The Manomet Banders
Monday, Tuesday and Wednesday were exceptionally hot last week with temperatures in the 90s and oppressive humidity. The harsh hum of cicadas and katydids continued throughout the day as the summer heat persisted. Wind speeds were high and from the southwest but several migrant species were banded. A cold front finally rolled through and brought some relief with north winds and cooler temperatures on Friday. 96 new birds were banded as of Friday the 31st bringing the total birds banded up to 190. Additionally, we processed 58 recaptures last week bringing our total up to 106 recaptures. We’ve also had 30 species so far this season.
Migratory warblers are starting to arrive such as Black-throated Green, Mourning, and the elusive Hooded Warbler. A hatch-year Northern Mockingbird was banded on Wednesday, and the first mockingbird was banded since 2008. Fall captures of Mockingbirds are always low, with the 10-year average 0.2, likely due to their preference for open habitats and reflecting recent regional declines.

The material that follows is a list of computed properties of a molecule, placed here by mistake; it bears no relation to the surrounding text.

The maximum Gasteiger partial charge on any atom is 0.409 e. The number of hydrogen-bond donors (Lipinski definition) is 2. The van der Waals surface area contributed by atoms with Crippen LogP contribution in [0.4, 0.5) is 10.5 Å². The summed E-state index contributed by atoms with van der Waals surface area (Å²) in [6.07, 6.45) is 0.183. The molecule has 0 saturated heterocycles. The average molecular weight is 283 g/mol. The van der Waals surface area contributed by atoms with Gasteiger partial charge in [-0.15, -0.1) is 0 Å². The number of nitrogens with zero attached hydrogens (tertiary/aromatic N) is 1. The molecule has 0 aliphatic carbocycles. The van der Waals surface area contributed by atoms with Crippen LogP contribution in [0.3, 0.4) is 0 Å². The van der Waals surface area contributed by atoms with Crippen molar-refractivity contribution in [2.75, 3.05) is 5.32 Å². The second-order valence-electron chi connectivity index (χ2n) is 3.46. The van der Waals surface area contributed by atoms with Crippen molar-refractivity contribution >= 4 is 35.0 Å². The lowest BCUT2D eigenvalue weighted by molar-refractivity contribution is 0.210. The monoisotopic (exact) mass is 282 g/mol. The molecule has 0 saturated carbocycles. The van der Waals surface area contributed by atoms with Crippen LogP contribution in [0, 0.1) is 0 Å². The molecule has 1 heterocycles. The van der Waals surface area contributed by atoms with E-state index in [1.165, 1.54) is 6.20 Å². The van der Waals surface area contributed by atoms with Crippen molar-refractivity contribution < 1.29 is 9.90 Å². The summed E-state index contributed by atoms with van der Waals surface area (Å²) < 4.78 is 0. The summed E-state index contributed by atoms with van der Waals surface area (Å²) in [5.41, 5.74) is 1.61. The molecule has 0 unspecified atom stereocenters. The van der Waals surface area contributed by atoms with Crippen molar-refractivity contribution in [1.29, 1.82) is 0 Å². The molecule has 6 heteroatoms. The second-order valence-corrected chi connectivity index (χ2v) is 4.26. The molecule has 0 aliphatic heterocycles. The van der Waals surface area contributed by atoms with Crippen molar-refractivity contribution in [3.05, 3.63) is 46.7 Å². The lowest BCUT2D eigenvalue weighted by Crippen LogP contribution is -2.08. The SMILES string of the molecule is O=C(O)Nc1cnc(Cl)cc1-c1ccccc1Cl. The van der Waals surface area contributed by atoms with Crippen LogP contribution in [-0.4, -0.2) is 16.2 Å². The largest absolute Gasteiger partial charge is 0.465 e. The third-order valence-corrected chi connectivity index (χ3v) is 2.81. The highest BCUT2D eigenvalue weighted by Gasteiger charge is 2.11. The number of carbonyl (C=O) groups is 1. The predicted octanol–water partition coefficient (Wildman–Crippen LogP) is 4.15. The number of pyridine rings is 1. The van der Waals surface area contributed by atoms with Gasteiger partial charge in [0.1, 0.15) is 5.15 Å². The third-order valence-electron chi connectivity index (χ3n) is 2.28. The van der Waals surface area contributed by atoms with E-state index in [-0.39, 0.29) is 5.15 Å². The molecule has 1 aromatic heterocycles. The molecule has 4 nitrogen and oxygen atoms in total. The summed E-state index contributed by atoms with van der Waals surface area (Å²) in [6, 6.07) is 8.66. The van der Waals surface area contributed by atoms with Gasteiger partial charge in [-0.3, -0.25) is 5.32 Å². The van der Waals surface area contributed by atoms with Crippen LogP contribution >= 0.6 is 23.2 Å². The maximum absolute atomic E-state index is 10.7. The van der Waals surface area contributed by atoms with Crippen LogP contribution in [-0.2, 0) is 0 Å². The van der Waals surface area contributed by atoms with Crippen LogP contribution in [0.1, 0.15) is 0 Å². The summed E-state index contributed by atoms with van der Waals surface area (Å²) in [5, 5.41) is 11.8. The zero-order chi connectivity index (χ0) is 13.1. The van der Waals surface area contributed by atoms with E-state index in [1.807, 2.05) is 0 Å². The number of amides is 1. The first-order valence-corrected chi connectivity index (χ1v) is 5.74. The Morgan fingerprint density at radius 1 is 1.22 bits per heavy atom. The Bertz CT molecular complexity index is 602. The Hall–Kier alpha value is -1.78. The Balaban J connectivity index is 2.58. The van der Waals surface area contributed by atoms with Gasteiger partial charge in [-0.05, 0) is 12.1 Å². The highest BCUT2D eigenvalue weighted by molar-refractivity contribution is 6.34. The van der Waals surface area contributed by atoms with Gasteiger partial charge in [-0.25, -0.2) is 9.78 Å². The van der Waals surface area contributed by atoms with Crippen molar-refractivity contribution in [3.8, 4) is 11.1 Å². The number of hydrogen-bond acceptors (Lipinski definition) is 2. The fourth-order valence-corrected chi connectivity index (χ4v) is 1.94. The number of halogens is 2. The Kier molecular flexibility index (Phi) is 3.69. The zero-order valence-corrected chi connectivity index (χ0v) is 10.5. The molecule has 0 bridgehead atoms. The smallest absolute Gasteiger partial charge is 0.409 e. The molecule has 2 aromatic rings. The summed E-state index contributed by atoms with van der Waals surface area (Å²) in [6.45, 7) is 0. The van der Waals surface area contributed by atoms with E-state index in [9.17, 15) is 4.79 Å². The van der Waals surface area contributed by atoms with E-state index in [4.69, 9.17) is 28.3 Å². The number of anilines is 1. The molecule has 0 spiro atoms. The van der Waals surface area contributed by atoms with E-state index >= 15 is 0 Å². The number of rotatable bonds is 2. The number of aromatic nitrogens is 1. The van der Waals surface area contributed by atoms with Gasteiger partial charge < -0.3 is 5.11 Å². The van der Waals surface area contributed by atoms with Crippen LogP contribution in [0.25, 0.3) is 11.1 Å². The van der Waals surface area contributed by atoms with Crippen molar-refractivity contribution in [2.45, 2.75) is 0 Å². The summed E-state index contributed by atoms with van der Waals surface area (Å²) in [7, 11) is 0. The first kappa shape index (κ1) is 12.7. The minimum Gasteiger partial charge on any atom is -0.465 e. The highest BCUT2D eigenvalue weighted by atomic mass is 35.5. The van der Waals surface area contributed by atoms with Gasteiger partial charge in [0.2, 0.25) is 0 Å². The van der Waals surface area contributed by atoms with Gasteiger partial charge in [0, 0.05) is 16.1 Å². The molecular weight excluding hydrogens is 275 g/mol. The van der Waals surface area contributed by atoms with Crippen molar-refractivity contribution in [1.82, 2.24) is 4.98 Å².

Large mixed-species flocks have been congregating around our newly created water feature in our Garden for Wildlife, including Baltimore Oriole, Black-capped Chickadee, Tufted Titmouse, and Blue-gray Gnatcatcher. Cedar Waxwings are often heard calling from the tops of trees as they feed on the ripening fruit of late summer.
On a late afternoon, Friday net run Megan saw 20 Turkey Vultures off the bluff on the beach. They were actively feeding on a carcass that had been washed in from high tide. Several gulls were also seen feeding on the carcass, but were aggressively discouraged by the Turkey Vultures.
Nick spotted a Spring Peeper and Gray Treefrog around the property, cleverly concealed in crevices under a piece of bark and a drain pipe, hiding in the cool dark away from the sun. Both these species of frogs are also heard calling sporadically throughout the day.
Hopefully, the coming weeks will bring cooler weather and migrants.
Brittany, Jillian, Megan and Nick